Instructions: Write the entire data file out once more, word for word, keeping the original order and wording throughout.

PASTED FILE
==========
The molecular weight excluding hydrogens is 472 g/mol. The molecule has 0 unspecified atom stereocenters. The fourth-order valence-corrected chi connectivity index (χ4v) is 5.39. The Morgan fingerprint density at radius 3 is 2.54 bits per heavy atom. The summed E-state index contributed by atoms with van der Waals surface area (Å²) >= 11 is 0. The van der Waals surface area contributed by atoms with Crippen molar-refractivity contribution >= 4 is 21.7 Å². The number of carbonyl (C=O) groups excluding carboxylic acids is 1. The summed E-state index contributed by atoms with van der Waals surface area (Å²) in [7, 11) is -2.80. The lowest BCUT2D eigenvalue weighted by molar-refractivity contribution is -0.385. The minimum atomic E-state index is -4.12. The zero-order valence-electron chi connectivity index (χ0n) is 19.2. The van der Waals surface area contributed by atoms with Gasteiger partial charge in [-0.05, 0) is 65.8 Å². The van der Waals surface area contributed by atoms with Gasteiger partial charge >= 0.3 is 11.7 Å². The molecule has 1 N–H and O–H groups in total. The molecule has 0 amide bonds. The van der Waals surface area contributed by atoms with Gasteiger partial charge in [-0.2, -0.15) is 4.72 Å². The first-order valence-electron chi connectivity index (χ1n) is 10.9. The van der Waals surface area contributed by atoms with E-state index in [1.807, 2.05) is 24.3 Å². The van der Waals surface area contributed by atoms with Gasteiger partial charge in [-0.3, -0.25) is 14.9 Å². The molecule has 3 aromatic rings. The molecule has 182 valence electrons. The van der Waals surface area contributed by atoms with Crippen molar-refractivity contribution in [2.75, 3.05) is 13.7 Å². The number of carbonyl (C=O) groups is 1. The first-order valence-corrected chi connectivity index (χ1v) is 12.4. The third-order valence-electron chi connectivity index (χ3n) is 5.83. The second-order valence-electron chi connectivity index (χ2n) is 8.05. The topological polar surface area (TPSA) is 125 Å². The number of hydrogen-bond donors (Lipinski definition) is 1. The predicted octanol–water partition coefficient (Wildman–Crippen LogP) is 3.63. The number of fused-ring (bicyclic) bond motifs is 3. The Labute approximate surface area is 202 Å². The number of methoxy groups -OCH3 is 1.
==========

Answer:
The molecular weight excluding hydrogens is 472 g/mol. The molecule has 0 unspecified atom stereocenters. The fourth-order valence-corrected chi connectivity index (χ4v) is 5.39. The Morgan fingerprint density at radius 3 is 2.54 bits per heavy atom. The summed E-state index contributed by atoms with van der Waals surface area (Å²) >= 11 is 0. The van der Waals surface area contributed by atoms with Crippen molar-refractivity contribution >= 4 is 21.7 Å². The number of carbonyl (C=O) groups excluding carboxylic acids is 1. The summed E-state index contributed by atoms with van der Waals surface area (Å²) in [7, 11) is -2.80. The lowest BCUT2D eigenvalue weighted by molar-refractivity contribution is -0.385. The minimum atomic E-state index is -4.12. The zero-order valence-electron chi connectivity index (χ0n) is 19.2. The van der Waals surface area contributed by atoms with Gasteiger partial charge in [-0.05, 0) is 65.8 Å². The van der Waals surface area contributed by atoms with Gasteiger partial charge >= 0.3 is 11.7 Å². The molecule has 1 N–H and O–H groups in total. The molecule has 0 amide bonds. The van der Waals surface area contributed by atoms with Gasteiger partial charge in [-0.2, -0.15) is 4.72 Å². The first-order valence-electron chi connectivity index (χ1n) is 10.9. The van der Waals surface area contributed by atoms with E-state index in [1.807, 2.05) is 24.3 Å². The van der Waals surface area contributed by atoms with Gasteiger partial charge in [-0.3, -0.25) is 14.9 Å². The molecule has 3 aromatic rings. The molecule has 182 valence electrons. The van der Waals surface area contributed by atoms with Crippen molar-refractivity contribution in [2.75, 3.05) is 13.7 Å². The number of carbonyl (C=O) groups is 1. The first-order valence-corrected chi connectivity index (χ1v) is 12.4. The third-order valence-electron chi connectivity index (χ3n) is 5.83. The second-order valence-electron chi connectivity index (χ2n) is 8.05. The topological polar surface area (TPSA) is 125 Å². The number of hydrogen-bond donors (Lipinski definition) is 1. The predicted octanol–water partition coefficient (Wildman–Crippen LogP) is 3.63. The number of fused-ring (bicyclic) bond motifs is 3. The Labute approximate surface area is 202 Å². The number of methoxy groups -OCH3 is 1.